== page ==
X-Message-Number: 15751
From: "Jeff Grimes" <>
Subject: past deeds
Date: Mon, 26 Feb 2001 17:46:53 +0000

Dan challenged me on my statement that what you've done in 
the past doesn't exempt you from criticism about what you 
do in the present. This is actually a very interesting 
point (to me anyway). 

In the long view, I agree if we look at someone's entire 
career, the imperfect parts can be overwhelmed by great 

On the other hand in science I think if someone makes a 
statement, others should feel they can challenge it 
factually, no matter who the person is. In other words, 
truth is more important than past reputation.

> Professor Ettinger (and David Pascal and others in the CI effort).  The
> ostensibly inexcusable behavior in question is (i believe) excessive
> PR, which includes statements overly critical of another cryonics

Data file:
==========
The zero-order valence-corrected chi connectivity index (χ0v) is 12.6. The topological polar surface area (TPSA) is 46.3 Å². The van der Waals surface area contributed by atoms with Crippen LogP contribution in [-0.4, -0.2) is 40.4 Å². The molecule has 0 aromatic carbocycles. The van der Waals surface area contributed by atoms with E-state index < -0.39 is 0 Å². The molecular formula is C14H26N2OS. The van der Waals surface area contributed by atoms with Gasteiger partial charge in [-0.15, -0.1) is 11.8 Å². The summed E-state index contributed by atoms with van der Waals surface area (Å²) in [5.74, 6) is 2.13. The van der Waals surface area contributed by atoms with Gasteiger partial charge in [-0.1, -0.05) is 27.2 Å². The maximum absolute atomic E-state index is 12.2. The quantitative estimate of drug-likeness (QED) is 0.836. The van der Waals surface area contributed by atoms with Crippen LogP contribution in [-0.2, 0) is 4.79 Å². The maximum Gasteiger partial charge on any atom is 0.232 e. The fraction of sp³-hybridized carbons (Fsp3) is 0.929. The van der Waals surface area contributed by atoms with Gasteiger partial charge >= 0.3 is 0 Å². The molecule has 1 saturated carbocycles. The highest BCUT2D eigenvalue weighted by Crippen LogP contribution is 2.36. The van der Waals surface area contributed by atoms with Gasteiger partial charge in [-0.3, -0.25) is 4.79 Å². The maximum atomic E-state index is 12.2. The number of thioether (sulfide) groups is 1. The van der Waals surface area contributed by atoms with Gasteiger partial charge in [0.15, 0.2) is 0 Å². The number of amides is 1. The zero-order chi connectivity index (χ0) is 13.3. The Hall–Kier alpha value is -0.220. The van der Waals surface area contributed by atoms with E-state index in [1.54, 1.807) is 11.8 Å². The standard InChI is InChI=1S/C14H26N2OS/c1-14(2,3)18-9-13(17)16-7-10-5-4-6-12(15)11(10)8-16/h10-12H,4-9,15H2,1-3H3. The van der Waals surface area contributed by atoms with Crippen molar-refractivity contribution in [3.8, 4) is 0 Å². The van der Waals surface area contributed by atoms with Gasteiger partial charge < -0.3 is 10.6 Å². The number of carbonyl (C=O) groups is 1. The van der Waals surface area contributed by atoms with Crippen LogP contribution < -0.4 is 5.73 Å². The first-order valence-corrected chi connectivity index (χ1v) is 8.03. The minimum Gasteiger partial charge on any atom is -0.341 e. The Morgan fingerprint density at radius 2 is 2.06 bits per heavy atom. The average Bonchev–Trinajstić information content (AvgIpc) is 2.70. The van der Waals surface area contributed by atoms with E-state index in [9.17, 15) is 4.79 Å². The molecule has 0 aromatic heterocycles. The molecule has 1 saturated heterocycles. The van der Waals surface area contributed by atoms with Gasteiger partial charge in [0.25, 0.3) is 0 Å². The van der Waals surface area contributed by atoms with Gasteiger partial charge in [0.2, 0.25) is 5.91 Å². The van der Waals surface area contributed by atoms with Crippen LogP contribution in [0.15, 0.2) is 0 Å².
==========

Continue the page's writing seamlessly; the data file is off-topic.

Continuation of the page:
> provider.  The offending statements are that there is no direct
> evidence that their current treatment actually vitrifies. 

That's not quite right. First, someone else already pointed 
out that Mr. Ettinger is not a Professor. Second, overly 
critical statements would not bother me so much if they 
were based on actual evidence. My problem was that I saw a 
campaign to discredit other organizations, by a process of 
creating doubts, which was quite convincing at first, but 
the more I followed this, the more I became convinced that 
the primary source in the campaign, Robert Ettinger, hadn't 
bothered to check the facts. He circulated his statements 
for many weeks before finally someone at Alcor said, no, 
that's not right at all. This suggested to me that Mr. 
Ettinger could have discovered this himself, if he had been 
really interested.

Regardless of Mr. Ettinger's past achievements, this just 
does not seem ethical to me, and since cryonics seems such 
a doubtful proposition to start with, ethics are rather 

> But i do think that with him, and with me, and with other billions of
> people, there are unknown, non-rational processes at work which
> interfere with the effort of figuring out the best thing to do.

This is very true, fair enough, I get the point, and thanks 
for making it so reasonably and persuasively.

Jeff Grimes.

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